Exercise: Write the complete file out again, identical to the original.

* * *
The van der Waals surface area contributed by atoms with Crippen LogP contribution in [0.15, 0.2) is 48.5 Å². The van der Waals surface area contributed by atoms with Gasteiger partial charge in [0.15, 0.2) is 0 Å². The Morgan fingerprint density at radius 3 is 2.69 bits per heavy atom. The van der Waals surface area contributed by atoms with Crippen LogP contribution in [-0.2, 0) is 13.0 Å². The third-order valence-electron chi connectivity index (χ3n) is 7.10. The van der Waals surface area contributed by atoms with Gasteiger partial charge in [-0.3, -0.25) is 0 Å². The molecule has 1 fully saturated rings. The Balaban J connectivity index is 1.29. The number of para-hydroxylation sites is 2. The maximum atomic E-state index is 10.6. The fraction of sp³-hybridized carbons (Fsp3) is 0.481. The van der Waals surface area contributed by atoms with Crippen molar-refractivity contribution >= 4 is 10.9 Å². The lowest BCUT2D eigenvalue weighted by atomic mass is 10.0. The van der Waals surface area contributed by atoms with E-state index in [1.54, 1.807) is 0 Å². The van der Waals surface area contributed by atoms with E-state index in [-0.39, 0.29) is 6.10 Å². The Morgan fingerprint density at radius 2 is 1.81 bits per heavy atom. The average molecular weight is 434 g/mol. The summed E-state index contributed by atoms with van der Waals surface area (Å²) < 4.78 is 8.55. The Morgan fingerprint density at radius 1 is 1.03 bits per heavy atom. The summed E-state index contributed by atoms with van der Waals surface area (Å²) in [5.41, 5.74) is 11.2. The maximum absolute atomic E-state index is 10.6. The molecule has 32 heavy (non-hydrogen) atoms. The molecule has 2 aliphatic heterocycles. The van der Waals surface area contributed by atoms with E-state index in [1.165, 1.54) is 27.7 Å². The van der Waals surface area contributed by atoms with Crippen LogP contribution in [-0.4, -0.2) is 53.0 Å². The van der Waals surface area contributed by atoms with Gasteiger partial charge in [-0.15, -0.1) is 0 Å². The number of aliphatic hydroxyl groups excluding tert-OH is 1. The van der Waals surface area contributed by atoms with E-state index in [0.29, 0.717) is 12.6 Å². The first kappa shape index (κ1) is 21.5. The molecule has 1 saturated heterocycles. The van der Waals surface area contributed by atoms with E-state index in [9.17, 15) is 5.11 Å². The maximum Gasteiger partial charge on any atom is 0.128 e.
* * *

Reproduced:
The van der Waals surface area contributed by atoms with Crippen LogP contribution in [0.15, 0.2) is 48.5 Å². The van der Waals surface area contributed by atoms with Gasteiger partial charge in [0.15, 0.2) is 0 Å². The Morgan fingerprint density at radius 3 is 2.69 bits per heavy atom. The van der Waals surface area contributed by atoms with Crippen LogP contribution in [-0.2, 0) is 13.0 Å². The third-order valence-electron chi connectivity index (χ3n) is 7.10. The van der Waals surface area contributed by atoms with Gasteiger partial charge in [-0.3, -0.25) is 0 Å². The molecule has 1 fully saturated rings. The Balaban J connectivity index is 1.29. The number of para-hydroxylation sites is 2. The maximum atomic E-state index is 10.6. The fraction of sp³-hybridized carbons (Fsp3) is 0.481. The van der Waals surface area contributed by atoms with Crippen molar-refractivity contribution >= 4 is 10.9 Å². The lowest BCUT2D eigenvalue weighted by atomic mass is 10.0. The van der Waals surface area contributed by atoms with E-state index in [1.54, 1.807) is 0 Å². The van der Waals surface area contributed by atoms with E-state index in [-0.39, 0.29) is 6.10 Å². The Morgan fingerprint density at radius 2 is 1.81 bits per heavy atom. The average molecular weight is 434 g/mol. The summed E-state index contributed by atoms with van der Waals surface area (Å²) < 4.78 is 8.55. The Morgan fingerprint density at radius 1 is 1.03 bits per heavy atom. The summed E-state index contributed by atoms with van der Waals surface area (Å²) in [5.41, 5.74) is 11.2. The maximum absolute atomic E-state index is 10.6. The molecule has 32 heavy (non-hydrogen) atoms. The molecule has 2 aliphatic heterocycles. The van der Waals surface area contributed by atoms with E-state index in [1.165, 1.54) is 27.7 Å². The van der Waals surface area contributed by atoms with Crippen LogP contribution in [-0.4, -0.2) is 53.0 Å². The van der Waals surface area contributed by atoms with Gasteiger partial charge in [-0.15, -0.1) is 0 Å². The number of aliphatic hydroxyl groups excluding tert-OH is 1. The van der Waals surface area contributed by atoms with E-state index in [0.29, 0.717) is 12.6 Å². The first kappa shape index (κ1) is 21.5. The molecule has 1 saturated heterocycles. The van der Waals surface area contributed by atoms with E-state index in [9.17, 15) is 5.11 Å². The maximum Gasteiger partial charge on any atom is 0.128 e.